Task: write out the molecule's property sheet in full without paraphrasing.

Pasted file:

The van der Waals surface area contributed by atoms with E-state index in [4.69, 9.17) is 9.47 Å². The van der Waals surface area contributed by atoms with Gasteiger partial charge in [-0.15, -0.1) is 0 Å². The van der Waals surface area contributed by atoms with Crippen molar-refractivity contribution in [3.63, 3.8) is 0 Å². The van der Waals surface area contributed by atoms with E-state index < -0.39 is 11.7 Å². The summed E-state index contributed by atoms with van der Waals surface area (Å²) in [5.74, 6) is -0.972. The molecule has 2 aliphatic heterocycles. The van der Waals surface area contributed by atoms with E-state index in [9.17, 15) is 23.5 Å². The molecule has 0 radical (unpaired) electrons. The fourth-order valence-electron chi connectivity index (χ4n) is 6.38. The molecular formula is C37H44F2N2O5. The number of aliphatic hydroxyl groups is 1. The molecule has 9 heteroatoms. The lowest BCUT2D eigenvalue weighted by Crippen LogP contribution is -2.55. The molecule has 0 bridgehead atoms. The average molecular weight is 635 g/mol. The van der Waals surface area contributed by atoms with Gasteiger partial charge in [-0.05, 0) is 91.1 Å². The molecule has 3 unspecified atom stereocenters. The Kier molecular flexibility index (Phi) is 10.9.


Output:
The van der Waals surface area contributed by atoms with E-state index in [4.69, 9.17) is 9.47 Å². The van der Waals surface area contributed by atoms with Gasteiger partial charge in [-0.15, -0.1) is 0 Å². The van der Waals surface area contributed by atoms with Crippen molar-refractivity contribution in [3.63, 3.8) is 0 Å². The van der Waals surface area contributed by atoms with E-state index < -0.39 is 11.7 Å². The summed E-state index contributed by atoms with van der Waals surface area (Å²) in [5.74, 6) is -0.972. The molecule has 2 aliphatic heterocycles. The van der Waals surface area contributed by atoms with E-state index in [9.17, 15) is 23.5 Å². The molecule has 0 radical (unpaired) electrons. The fourth-order valence-electron chi connectivity index (χ4n) is 6.38. The molecular formula is C37H44F2N2O5. The number of aliphatic hydroxyl groups is 1. The molecule has 9 heteroatoms. The lowest BCUT2D eigenvalue weighted by Crippen LogP contribution is -2.55. The molecule has 0 bridgehead atoms. The average molecular weight is 635 g/mol. The van der Waals surface area contributed by atoms with Gasteiger partial charge in [-0.05, 0) is 91.1 Å². The molecule has 3 unspecified atom stereocenters. The Kier molecular flexibility index (Phi) is 10.9.